Graduate Student Tatsuya Higaki Receives Award from the International Precious Metals Institute
By Ben Panko
Chemistry Ph.D. student Tatsuya Higaki has received the 2019 Student Award from the International Precious Metals Institute for his work on gold nanoparticles. The $12,000 award will be given at the institute's annual conference in Nevada in June, where Higaki will also present on his research.
"The goal of my project will provide us with a protocol to enhance the functionality of gold nanoparticles, so that we can maximize the performance of metal nanomaterials using the smallest amount of resources," Higaki said. "The completion of this project is expected to impact fields such as catalysis, energy conversion, chemical sensing and bio-medicine."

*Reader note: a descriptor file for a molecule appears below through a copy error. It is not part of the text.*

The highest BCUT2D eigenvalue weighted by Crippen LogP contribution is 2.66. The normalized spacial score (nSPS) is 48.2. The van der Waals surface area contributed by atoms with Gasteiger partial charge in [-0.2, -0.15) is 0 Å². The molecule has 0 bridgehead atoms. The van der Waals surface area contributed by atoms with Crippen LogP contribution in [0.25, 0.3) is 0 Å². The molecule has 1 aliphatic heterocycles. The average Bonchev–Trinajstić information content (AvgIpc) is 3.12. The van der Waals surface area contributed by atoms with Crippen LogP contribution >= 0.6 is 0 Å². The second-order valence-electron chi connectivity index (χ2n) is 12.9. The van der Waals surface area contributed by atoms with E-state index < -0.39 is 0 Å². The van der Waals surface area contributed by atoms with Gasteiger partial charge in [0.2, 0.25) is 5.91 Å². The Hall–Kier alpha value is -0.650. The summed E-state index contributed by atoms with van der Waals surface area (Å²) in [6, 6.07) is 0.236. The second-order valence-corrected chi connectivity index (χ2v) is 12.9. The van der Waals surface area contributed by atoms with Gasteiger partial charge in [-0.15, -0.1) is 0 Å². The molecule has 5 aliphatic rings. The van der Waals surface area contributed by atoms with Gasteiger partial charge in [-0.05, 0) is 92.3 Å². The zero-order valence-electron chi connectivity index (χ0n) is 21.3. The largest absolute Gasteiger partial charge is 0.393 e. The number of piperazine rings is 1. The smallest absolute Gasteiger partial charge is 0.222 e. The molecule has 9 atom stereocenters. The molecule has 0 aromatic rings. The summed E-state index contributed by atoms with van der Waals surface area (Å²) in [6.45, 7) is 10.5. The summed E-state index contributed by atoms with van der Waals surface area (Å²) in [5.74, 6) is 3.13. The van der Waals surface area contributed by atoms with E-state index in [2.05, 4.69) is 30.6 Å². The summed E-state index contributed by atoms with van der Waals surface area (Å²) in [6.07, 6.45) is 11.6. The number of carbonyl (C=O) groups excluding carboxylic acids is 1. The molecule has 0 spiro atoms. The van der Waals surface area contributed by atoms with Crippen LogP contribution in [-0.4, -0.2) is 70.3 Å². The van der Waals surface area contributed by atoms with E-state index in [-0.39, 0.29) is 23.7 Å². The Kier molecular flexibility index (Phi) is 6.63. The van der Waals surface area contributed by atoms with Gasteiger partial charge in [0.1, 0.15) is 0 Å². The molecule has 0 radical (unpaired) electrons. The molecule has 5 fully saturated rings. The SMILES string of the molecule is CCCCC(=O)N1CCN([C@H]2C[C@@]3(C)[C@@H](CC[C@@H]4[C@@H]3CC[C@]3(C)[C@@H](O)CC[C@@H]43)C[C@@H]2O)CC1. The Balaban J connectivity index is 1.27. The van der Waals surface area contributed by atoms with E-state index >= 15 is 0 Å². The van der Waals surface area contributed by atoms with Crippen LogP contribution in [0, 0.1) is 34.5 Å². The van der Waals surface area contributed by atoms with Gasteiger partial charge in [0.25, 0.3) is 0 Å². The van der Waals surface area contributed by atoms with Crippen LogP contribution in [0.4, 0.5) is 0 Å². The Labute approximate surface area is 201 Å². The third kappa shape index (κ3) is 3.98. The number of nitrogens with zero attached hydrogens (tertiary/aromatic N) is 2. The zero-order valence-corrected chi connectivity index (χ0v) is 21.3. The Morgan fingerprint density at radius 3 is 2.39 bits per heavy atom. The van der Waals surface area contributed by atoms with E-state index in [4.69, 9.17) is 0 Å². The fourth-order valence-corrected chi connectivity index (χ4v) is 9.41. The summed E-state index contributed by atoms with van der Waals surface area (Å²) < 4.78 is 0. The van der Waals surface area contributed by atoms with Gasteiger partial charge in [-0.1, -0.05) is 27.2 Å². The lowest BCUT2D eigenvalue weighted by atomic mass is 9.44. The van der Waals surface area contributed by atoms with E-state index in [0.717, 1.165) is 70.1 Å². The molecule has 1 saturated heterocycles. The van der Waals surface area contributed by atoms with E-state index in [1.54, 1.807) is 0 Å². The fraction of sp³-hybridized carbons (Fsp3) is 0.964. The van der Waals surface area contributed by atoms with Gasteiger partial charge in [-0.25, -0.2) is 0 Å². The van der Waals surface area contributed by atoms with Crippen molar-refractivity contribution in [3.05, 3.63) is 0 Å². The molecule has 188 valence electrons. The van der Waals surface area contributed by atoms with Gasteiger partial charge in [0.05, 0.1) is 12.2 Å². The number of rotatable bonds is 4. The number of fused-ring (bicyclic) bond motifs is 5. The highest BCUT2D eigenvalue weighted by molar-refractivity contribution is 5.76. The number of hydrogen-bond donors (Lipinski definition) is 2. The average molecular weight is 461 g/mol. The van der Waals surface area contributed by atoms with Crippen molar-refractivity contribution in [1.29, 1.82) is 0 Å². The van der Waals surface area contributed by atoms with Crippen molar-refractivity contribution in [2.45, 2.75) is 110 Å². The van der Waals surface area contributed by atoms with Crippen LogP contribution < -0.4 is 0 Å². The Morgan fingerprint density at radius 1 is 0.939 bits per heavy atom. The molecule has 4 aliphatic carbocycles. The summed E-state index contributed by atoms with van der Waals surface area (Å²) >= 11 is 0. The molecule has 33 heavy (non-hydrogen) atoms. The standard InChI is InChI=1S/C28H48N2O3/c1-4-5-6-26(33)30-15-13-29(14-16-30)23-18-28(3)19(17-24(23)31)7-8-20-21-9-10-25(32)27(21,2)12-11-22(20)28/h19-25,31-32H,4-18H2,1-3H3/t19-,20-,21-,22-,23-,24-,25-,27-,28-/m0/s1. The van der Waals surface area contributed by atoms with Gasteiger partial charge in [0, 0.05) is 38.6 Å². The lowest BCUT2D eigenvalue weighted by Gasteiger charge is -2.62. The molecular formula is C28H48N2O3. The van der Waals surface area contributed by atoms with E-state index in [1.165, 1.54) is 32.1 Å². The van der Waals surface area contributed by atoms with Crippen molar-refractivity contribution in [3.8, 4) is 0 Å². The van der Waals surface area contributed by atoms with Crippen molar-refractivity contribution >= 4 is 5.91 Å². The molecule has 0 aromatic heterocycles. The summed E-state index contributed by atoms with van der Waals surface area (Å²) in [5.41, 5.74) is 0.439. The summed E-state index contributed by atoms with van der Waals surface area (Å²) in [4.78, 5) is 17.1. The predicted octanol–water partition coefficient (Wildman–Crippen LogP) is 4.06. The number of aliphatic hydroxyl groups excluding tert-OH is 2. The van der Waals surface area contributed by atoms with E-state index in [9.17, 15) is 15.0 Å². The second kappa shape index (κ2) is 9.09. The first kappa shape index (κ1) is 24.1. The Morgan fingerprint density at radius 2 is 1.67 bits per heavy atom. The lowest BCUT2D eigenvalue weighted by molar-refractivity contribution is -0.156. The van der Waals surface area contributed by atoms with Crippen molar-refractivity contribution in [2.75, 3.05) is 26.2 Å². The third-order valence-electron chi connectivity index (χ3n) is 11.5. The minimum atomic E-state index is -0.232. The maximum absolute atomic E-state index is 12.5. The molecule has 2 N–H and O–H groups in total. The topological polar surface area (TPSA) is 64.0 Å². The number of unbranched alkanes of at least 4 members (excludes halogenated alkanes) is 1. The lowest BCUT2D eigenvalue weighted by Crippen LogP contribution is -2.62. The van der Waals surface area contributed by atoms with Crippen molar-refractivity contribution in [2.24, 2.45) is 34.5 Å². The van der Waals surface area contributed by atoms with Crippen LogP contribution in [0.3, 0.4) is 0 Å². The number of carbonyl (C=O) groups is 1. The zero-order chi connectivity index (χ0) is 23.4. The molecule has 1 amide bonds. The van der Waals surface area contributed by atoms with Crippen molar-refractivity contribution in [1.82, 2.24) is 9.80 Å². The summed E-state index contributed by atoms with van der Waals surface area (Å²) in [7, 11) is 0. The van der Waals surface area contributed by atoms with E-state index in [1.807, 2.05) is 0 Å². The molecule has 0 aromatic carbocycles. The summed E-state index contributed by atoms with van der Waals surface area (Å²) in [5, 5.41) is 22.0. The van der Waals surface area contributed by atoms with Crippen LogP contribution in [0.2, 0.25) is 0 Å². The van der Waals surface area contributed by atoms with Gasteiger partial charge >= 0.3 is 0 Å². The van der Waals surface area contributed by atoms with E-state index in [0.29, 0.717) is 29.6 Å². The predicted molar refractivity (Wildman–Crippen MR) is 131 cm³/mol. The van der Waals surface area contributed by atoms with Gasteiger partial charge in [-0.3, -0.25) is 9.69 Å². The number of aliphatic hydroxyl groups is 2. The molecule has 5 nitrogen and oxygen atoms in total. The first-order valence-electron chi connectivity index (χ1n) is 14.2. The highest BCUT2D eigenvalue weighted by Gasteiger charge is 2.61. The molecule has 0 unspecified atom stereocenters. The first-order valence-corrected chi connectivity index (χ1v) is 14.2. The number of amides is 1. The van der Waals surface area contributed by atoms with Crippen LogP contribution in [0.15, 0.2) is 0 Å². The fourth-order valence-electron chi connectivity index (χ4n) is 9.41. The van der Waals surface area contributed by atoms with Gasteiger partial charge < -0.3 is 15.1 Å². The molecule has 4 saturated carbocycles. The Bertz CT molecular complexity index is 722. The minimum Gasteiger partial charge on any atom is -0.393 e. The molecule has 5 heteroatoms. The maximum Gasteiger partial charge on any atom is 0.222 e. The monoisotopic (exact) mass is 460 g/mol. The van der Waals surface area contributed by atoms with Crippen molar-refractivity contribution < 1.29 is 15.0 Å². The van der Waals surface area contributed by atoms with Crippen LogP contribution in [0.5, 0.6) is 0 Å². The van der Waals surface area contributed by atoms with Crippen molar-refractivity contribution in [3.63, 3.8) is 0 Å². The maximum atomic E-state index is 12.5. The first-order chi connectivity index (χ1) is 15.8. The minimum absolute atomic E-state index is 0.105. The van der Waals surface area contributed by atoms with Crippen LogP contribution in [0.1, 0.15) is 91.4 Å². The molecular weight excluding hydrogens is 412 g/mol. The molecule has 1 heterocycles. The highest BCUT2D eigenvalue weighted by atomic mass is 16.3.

Higaki, who works in the lab of Chemistry Professor Rongchao Jin, has been working to develop techniques to control the size and structure of gold nanoparticles using ligands, which are special ions or molecules that bond to metals. His previous research has shown that, contrary to decades of predictions, there is only a difference of 33 atoms between the metallic and nonmetallic states of gold nanoparticles. The research was featured prominently on the cover of the Journal of the American Chemical Society.
“Tatsuya has done stunning syntheses of gold nanoclusters with excellent control over size and structure. His work on the 279-atom gold nanocluster successfully mapped out the nonmetal to metal transition, which sheds light on a many-decades-long fundamental question,” Jin said of Higaki’s research. “Tatsuya also achieved structure control over nanoclusters, such as the attainment of an unprecedented hexagonal-close-packed Au30 nanocluster, which exhibited intriguing electronic properties.”